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February 6, 2011 (El Cajon)--For the past four years, El Cajon Fire Department has been involved in studies for cardiac arrest patients. According to medical officials over-seeing this study, survival rates for these patients increased 1.6% to 9%--a survival rate rivaling some of the top performers in the nation, despite a high rate of elderly persons in the population with multiple health problems.



Resuscitation Outcomes Consortium (ROC) is a clinical trial network focusing on research in the area of pre-hospital cardiopulmonary arrest and severe traumatic injury.The ROC PRIMED study involved changes in CPR chest compression rates during CPR on cardiac arrest patients.


Dr. Dan Davis of the University of California San Diego (UCSD) overseeing this study, conducted the ROC training with El Cajon Paramedic-Firefighters. The ROC investigators, such as Dr. Davis, worked with Emergency Medical Services (EMS) systems at each site to do these studies. Treatments studied include promising resuscitation drugs, tools and techniques.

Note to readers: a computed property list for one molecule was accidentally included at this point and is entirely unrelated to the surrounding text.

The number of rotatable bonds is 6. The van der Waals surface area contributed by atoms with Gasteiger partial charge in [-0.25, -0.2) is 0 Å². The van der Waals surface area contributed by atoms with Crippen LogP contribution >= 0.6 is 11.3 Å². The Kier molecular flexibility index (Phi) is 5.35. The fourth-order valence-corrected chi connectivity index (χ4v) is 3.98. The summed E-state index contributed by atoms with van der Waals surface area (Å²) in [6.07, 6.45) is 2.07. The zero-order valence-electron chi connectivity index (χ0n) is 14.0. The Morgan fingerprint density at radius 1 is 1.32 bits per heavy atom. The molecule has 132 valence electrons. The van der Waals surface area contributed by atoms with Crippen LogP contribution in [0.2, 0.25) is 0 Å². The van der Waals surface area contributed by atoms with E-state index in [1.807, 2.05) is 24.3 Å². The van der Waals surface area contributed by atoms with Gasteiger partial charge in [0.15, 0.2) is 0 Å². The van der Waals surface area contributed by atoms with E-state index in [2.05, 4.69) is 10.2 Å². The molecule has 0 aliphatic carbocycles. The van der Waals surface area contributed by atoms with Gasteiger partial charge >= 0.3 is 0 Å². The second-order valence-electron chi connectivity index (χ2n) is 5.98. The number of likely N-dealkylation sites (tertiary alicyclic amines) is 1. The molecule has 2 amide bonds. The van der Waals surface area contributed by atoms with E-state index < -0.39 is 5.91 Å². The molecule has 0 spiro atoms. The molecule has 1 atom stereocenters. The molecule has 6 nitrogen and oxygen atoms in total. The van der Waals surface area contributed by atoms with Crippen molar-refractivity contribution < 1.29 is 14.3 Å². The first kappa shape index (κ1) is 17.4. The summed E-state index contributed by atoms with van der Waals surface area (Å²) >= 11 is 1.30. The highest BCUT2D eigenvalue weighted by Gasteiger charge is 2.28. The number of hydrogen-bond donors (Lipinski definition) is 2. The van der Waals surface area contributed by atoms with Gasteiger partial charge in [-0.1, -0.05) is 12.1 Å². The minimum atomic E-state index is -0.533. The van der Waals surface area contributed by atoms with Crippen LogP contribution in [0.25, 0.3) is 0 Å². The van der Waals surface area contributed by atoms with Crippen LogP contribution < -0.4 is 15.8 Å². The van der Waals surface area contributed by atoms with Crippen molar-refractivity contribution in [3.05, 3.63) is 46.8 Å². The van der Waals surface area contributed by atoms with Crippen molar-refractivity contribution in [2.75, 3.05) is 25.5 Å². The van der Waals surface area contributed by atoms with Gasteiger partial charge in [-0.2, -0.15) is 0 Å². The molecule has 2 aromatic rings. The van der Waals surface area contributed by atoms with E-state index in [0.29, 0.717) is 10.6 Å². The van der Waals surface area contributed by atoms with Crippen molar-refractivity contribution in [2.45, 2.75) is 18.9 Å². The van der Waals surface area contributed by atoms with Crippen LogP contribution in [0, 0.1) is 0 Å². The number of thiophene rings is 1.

Looking at the corresponding survival rates prior to some dedicated training sessions with Dr. Davis, the ROC data documented a cardiac arrest survival rate of 1.6% in El Cajon. Following this training, the survival rate rose to 9.0%, which according to Dr. Davis is outstanding.


He attributes the rise to a dramatic improvement in the quality of CPR.


Dr. Davis praised the firefighters for this amazing improvement. Others within ROC are inquiring as to exactly what El Cajon did and whether others might be able to follow suit. This success will be offered to other EMS agencies to adopt new CPR and resuscitation training.


The ROC study took place at 10 locations across the United States and Canada. Approximately 150 EMS and fire services organizations, involving more than 20,000 EMS providers, who serve a combined population of nearly 15 million people from diverse urban, suburban, and rural regions, participated in ROC PRIMED.


“We are really excited to see the increased survival rate as a result of this training and study. As a result, our patients have an improved chance of survival” Fire Chief Mike Scott.


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